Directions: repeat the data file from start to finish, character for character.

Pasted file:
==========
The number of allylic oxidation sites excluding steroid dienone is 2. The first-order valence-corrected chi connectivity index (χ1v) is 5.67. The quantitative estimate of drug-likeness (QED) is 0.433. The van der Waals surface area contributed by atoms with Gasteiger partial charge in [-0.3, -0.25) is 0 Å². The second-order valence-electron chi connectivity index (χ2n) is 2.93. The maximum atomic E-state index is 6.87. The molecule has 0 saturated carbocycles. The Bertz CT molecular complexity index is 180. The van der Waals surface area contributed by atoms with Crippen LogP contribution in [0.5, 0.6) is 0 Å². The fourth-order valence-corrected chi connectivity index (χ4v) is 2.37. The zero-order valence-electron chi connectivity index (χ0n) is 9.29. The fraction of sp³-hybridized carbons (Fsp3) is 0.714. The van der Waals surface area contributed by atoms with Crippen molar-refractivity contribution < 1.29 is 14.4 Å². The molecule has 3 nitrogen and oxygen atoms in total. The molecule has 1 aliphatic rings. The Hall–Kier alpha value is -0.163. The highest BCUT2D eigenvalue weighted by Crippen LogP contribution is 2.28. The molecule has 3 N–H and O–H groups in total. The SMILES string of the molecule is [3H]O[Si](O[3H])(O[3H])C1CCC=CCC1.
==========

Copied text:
The number of allylic oxidation sites excluding steroid dienone is 2. The first-order valence-corrected chi connectivity index (χ1v) is 5.67. The quantitative estimate of drug-likeness (QED) is 0.433. The van der Waals surface area contributed by atoms with Gasteiger partial charge in [-0.3, -0.25) is 0 Å². The second-order valence-electron chi connectivity index (χ2n) is 2.93. The maximum atomic E-state index is 6.87. The molecule has 0 saturated carbocycles. The Bertz CT molecular complexity index is 180. The van der Waals surface area contributed by atoms with Crippen LogP contribution in [0.5, 0.6) is 0 Å². The fourth-order valence-corrected chi connectivity index (χ4v) is 2.37. The zero-order valence-electron chi connectivity index (χ0n) is 9.29. The fraction of sp³-hybridized carbons (Fsp3) is 0.714. The van der Waals surface area contributed by atoms with Crippen molar-refractivity contribution < 1.29 is 14.4 Å². The molecule has 3 nitrogen and oxygen atoms in total. The molecule has 1 aliphatic rings. The Hall–Kier alpha value is -0.163. The highest BCUT2D eigenvalue weighted by Crippen LogP contribution is 2.28. The molecule has 3 N–H and O–H groups in total. The SMILES string of the molecule is [3H]O[Si](O[3H])(O[3H])C1CCC=CCC1.